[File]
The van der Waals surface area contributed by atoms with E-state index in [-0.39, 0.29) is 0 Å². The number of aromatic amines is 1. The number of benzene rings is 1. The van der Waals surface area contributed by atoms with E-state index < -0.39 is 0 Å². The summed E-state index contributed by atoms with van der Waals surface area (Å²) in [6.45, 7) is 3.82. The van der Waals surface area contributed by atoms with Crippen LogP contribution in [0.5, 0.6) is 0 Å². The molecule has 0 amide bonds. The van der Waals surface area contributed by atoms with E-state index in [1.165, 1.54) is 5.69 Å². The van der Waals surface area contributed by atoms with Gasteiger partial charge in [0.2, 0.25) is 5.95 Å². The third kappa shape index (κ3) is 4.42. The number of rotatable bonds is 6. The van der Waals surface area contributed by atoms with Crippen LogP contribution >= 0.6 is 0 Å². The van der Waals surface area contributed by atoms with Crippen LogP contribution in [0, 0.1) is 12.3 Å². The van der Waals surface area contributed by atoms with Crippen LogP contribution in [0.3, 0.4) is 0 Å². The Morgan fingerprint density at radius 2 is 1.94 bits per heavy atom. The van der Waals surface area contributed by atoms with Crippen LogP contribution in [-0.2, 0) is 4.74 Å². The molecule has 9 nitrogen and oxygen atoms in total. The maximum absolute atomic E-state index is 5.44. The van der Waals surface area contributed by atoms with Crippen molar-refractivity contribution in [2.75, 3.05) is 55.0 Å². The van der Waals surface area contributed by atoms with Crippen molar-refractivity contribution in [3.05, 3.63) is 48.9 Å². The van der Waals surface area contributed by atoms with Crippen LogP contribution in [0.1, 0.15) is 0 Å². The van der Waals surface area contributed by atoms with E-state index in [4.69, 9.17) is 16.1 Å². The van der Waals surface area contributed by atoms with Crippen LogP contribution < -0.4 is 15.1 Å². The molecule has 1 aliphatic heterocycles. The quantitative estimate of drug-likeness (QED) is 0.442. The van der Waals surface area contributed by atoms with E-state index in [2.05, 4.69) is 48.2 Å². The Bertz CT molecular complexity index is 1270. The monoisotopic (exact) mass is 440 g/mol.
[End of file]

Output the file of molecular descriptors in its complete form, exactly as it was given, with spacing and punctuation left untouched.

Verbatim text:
The van der Waals surface area contributed by atoms with E-state index in [-0.39, 0.29) is 0 Å². The number of aromatic amines is 1. The number of benzene rings is 1. The van der Waals surface area contributed by atoms with E-state index < -0.39 is 0 Å². The summed E-state index contributed by atoms with van der Waals surface area (Å²) in [6.45, 7) is 3.82. The van der Waals surface area contributed by atoms with Crippen LogP contribution in [0.5, 0.6) is 0 Å². The molecule has 0 amide bonds. The van der Waals surface area contributed by atoms with E-state index in [1.165, 1.54) is 5.69 Å². The van der Waals surface area contributed by atoms with Gasteiger partial charge in [0.2, 0.25) is 5.95 Å². The third kappa shape index (κ3) is 4.42. The number of rotatable bonds is 6. The van der Waals surface area contributed by atoms with Crippen LogP contribution >= 0.6 is 0 Å². The van der Waals surface area contributed by atoms with Crippen LogP contribution in [0, 0.1) is 12.3 Å². The van der Waals surface area contributed by atoms with Crippen LogP contribution in [0.3, 0.4) is 0 Å². The Morgan fingerprint density at radius 2 is 1.94 bits per heavy atom. The van der Waals surface area contributed by atoms with Crippen LogP contribution in [-0.2, 0) is 4.74 Å². The molecule has 9 nitrogen and oxygen atoms in total. The maximum absolute atomic E-state index is 5.44. The van der Waals surface area contributed by atoms with Crippen molar-refractivity contribution in [2.75, 3.05) is 55.0 Å². The van der Waals surface area contributed by atoms with Crippen molar-refractivity contribution in [3.05, 3.63) is 48.9 Å². The van der Waals surface area contributed by atoms with Crippen LogP contribution in [0.1, 0.15) is 0 Å². The van der Waals surface area contributed by atoms with E-state index in [4.69, 9.17) is 16.1 Å². The van der Waals surface area contributed by atoms with Crippen LogP contribution < -0.4 is 15.1 Å². The molecule has 1 aliphatic heterocycles. The quantitative estimate of drug-likeness (QED) is 0.442. The van der Waals surface area contributed by atoms with E-state index in [2.05, 4.69) is 48.2 Å². The Bertz CT molecular complexity index is 1270. The monoisotopic (exact) mass is 440 g/mol.